The administration of Bolivian President Luis Arce has agreed with Chinese and Russian companies to implement technology for the direct extraction of lithium in two salt marshes.
The head of state has signed agreements with the companies to apply their direct lithium extraction (DLE) technology in two salt marshes with a total investment of US$1.4 billion.
These documents are in addition to the agreement signed in January with a large Chinese consortium. President Arce said that Bolivia has signed agreements for industrial production of lithium worth $2.8 billion in the first half of 2023.
He said that the signing was “exceptional” because it demonstrates that the Bolivian economy “cannot depend on one product”, meaning natural gas, which a few years ago was the mainstay of the country’s economic growth.
Arce also stressed that four companies, including three foreign companies and state-owned Bolivian Lithium Deposits (YLB), will operate in Bolivia’s salt marshes. He stressed that the national reserve allows “many more firms” to operate.
Minister of Hydrocarbons and Energy Franklin Molina recalled that the DLE technology selection process began in 2021.
Molina stressed that the second crucial step was the signing of agreements with the Chinese leader in DLE technology with the production of batteries and electric vehicles and a Russian company that has 70 years of experience in lithium recycling and battery production.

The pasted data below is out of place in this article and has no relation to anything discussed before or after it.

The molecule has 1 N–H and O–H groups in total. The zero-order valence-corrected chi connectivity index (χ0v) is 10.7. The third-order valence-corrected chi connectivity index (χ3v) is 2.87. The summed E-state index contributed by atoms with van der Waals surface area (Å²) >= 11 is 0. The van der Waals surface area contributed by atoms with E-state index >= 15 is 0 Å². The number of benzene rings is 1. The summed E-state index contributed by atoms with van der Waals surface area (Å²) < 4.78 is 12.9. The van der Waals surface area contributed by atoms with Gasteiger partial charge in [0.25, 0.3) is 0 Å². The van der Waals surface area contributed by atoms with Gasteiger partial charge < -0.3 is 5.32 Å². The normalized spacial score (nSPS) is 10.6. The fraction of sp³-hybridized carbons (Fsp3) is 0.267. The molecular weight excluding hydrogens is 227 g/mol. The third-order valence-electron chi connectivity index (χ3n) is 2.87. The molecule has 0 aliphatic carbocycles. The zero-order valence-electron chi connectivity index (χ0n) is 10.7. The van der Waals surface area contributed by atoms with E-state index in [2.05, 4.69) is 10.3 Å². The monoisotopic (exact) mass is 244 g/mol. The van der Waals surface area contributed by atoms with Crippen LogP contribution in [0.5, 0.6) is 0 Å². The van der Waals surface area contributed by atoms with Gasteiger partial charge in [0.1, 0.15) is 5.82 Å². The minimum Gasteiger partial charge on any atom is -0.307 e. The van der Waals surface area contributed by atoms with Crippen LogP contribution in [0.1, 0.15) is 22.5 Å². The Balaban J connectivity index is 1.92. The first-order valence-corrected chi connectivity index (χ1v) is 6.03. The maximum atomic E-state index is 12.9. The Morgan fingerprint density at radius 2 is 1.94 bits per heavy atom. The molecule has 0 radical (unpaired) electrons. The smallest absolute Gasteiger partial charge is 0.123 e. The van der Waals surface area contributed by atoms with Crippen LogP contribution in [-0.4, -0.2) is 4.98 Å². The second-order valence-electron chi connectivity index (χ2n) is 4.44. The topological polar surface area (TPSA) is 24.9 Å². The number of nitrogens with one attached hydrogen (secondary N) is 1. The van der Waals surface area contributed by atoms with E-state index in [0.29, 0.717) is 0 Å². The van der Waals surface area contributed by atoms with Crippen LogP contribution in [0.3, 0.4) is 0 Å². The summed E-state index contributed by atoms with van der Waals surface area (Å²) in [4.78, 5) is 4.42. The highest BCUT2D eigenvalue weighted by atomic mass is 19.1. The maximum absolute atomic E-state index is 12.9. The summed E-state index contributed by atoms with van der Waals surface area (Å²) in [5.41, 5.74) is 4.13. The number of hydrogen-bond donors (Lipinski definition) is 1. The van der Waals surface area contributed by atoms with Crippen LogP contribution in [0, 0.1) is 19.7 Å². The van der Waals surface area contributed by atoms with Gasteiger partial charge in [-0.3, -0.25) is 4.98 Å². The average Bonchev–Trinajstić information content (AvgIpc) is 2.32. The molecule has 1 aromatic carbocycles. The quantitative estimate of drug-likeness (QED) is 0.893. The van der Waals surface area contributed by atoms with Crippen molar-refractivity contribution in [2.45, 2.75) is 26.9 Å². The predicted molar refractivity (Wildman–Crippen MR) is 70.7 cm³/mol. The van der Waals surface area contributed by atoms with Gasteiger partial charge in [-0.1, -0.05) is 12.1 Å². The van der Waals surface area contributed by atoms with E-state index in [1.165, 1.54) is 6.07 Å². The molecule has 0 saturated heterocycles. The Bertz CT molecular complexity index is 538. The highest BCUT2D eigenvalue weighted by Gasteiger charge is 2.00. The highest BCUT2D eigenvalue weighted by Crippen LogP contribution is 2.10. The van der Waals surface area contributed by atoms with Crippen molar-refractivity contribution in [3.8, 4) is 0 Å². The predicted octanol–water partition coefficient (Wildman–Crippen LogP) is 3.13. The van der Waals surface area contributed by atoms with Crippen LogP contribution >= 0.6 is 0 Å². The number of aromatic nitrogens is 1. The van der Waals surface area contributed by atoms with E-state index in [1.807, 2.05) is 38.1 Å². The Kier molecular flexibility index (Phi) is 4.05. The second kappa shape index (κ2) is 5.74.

The agreements provide for the construction of two DLE recycling plants in the Pastos Grandes and Uyuni Norte areas, located in the Potosi region, where at least 45,000 tonnes of lithium will be produced annually.
Through these agreements, the Arce administration aims to produce around 100,000 tonnes of lithium carbonate by 2025. Bolivia has lithium reserves estimated at 21 million tons, distributed in Uyuni, Pastos Grandes, and Coipasa.
The country currently has a plant for the industrial processing of potassium chloride, a pilot plant for the production of lithium carbonate and another plant under construction for the industrial processing of lithium.
These plants will be able to produce up to 25,000 tonnes per year of battery-grade lithium carbonate at 99.5 per cent purity.
The Arce administration is also seeking to coordinate with Chile, Argentina and Peru to boost regional development through lithium, as reported by teleSUR, a partner of TV BRICS.
Source : TV BRICS